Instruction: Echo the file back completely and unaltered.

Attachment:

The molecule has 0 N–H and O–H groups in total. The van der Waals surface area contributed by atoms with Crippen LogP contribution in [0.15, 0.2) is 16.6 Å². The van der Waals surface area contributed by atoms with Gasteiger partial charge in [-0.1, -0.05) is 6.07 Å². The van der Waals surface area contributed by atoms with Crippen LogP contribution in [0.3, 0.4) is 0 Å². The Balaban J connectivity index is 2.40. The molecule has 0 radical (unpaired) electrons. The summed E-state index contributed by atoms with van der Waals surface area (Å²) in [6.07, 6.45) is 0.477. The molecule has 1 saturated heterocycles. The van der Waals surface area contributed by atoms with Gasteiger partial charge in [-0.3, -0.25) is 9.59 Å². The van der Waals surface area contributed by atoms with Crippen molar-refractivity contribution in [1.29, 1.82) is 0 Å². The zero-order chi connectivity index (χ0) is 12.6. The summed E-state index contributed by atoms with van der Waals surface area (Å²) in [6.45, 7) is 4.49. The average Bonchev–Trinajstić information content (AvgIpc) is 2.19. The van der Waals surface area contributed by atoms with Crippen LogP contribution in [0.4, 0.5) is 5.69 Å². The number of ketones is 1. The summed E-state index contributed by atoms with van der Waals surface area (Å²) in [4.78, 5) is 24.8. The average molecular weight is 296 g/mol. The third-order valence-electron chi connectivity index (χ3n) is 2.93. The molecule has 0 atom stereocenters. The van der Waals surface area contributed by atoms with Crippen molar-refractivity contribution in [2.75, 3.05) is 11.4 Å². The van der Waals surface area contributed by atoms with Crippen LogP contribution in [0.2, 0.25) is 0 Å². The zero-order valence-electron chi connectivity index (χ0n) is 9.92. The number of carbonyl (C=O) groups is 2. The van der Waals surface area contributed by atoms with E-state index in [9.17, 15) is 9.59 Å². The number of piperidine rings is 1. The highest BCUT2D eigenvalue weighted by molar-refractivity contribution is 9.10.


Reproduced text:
The molecule has 0 N–H and O–H groups in total. The van der Waals surface area contributed by atoms with Crippen LogP contribution in [0.15, 0.2) is 16.6 Å². The van der Waals surface area contributed by atoms with Gasteiger partial charge in [-0.1, -0.05) is 6.07 Å². The van der Waals surface area contributed by atoms with Crippen LogP contribution in [0.3, 0.4) is 0 Å². The Balaban J connectivity index is 2.40. The molecule has 0 radical (unpaired) electrons. The summed E-state index contributed by atoms with van der Waals surface area (Å²) in [6.07, 6.45) is 0.477. The molecule has 1 saturated heterocycles. The van der Waals surface area contributed by atoms with Gasteiger partial charge in [-0.3, -0.25) is 9.59 Å². The van der Waals surface area contributed by atoms with Crippen molar-refractivity contribution in [1.29, 1.82) is 0 Å². The zero-order chi connectivity index (χ0) is 12.6. The summed E-state index contributed by atoms with van der Waals surface area (Å²) in [6.45, 7) is 4.49. The average Bonchev–Trinajstić information content (AvgIpc) is 2.19. The van der Waals surface area contributed by atoms with Crippen LogP contribution in [0.4, 0.5) is 5.69 Å². The number of ketones is 1. The summed E-state index contributed by atoms with van der Waals surface area (Å²) in [4.78, 5) is 24.8. The average molecular weight is 296 g/mol. The third-order valence-electron chi connectivity index (χ3n) is 2.93. The molecule has 0 atom stereocenters. The van der Waals surface area contributed by atoms with Crippen molar-refractivity contribution in [2.75, 3.05) is 11.4 Å². The van der Waals surface area contributed by atoms with Crippen LogP contribution in [0.2, 0.25) is 0 Å². The zero-order valence-electron chi connectivity index (χ0n) is 9.92. The number of carbonyl (C=O) groups is 2. The van der Waals surface area contributed by atoms with E-state index in [9.17, 15) is 9.59 Å². The number of piperidine rings is 1. The highest BCUT2D eigenvalue weighted by molar-refractivity contribution is 9.10.